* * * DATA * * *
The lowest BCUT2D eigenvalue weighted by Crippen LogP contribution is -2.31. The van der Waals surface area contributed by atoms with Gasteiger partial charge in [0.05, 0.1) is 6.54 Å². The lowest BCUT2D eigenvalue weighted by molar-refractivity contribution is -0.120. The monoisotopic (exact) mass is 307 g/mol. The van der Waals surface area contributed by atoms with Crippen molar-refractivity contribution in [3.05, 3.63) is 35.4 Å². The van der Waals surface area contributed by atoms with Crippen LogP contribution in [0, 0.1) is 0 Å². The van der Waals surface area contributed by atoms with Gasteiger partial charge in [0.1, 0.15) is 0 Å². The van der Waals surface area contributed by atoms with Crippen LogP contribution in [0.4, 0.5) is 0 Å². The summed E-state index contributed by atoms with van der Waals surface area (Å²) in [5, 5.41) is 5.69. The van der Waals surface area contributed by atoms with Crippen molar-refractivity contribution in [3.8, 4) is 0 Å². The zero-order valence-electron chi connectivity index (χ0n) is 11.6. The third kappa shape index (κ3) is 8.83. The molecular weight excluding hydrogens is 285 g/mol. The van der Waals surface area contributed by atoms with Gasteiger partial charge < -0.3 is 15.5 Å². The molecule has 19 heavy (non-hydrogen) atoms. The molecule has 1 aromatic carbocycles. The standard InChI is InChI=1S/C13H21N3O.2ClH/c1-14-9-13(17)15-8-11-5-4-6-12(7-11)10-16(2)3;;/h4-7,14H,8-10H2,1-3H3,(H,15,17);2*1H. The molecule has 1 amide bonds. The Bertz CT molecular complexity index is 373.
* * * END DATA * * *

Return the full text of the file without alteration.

The lowest BCUT2D eigenvalue weighted by Crippen LogP contribution is -2.31. The van der Waals surface area contributed by atoms with Gasteiger partial charge in [0.05, 0.1) is 6.54 Å². The lowest BCUT2D eigenvalue weighted by molar-refractivity contribution is -0.120. The monoisotopic (exact) mass is 307 g/mol. The van der Waals surface area contributed by atoms with Crippen molar-refractivity contribution in [3.05, 3.63) is 35.4 Å². The van der Waals surface area contributed by atoms with Crippen LogP contribution in [0, 0.1) is 0 Å². The van der Waals surface area contributed by atoms with Gasteiger partial charge in [0.1, 0.15) is 0 Å². The van der Waals surface area contributed by atoms with Crippen LogP contribution in [0.4, 0.5) is 0 Å². The summed E-state index contributed by atoms with van der Waals surface area (Å²) in [5, 5.41) is 5.69. The van der Waals surface area contributed by atoms with Crippen molar-refractivity contribution in [3.8, 4) is 0 Å². The zero-order valence-electron chi connectivity index (χ0n) is 11.6. The third kappa shape index (κ3) is 8.83. The molecular weight excluding hydrogens is 285 g/mol. The van der Waals surface area contributed by atoms with Gasteiger partial charge < -0.3 is 15.5 Å². The molecule has 19 heavy (non-hydrogen) atoms. The molecule has 1 aromatic carbocycles. The standard InChI is InChI=1S/C13H21N3O.2ClH/c1-14-9-13(17)15-8-11-5-4-6-12(7-11)10-16(2)3;;/h4-7,14H,8-10H2,1-3H3,(H,15,17);2*1H. The molecule has 1 amide bonds. The Bertz CT molecular complexity index is 373.